Taekwondo and Judo are so different that in a Taekwondo class, throws never enter the dual practitioner’s mind, and, in Judo class, he never even accidentally kicks or punches the opponent. In a street attack, the dual practitioner would instinctively use Taekwondo techniques against a striking attack, but would revert to Judo if grabbed. However, if a person is a practicing black belt in, say, Taekwondo and Aikido, there is a problem. Taekwondo stresses linear, powerful, hand and foot strikes, and hard blocks, whereas Aikido stresses circular deflection and avoidance techniques, and uses soft blocks, locks, and few strikes. When he trains in the individual arts, the dual practitioner may be able to keep the two arts separate, but during a surprise street attack, which art will he use instinctively?
After training to be forceful in one class, and then training to be yielding in another class, which art would the practitioner use instinctively? He would probably use some ineffective combination of the two. In addition, how does a person be an expert in, and fundamentally believe in, differing approaches to the same thing. If one believes linear, hard techniques are best, how may the person also profess to believe that circular, soft techniques are best? It’s similar to a person saying he believes in and practices both Christianity and Buddhism.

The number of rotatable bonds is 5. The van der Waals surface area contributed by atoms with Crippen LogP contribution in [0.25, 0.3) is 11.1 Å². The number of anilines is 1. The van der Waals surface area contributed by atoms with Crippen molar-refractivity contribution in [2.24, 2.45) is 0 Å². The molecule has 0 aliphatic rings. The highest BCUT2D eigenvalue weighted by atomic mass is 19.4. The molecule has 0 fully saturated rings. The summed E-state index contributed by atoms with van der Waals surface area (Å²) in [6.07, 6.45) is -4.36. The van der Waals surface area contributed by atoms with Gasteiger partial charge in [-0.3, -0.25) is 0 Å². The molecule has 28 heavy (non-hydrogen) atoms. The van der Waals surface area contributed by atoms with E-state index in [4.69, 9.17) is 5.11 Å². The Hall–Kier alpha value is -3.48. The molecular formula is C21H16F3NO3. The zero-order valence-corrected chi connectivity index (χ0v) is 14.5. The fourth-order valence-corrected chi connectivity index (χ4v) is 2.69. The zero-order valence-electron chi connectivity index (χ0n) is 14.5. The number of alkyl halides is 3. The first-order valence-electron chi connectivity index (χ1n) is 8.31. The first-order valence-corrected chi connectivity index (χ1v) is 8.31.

Since there is so much to learn in their professions, doctors, lawyers, engineers, etc. specialize in one field of their profession. Whereas, martial artists seem to be able to become masters in numerous fields (styles) of their profession. Either they are highly intelligent, super athletes, or it must be relatively simple to get master certifications. With the advent of the Internet, master certifications are easier to get than a driver’s license.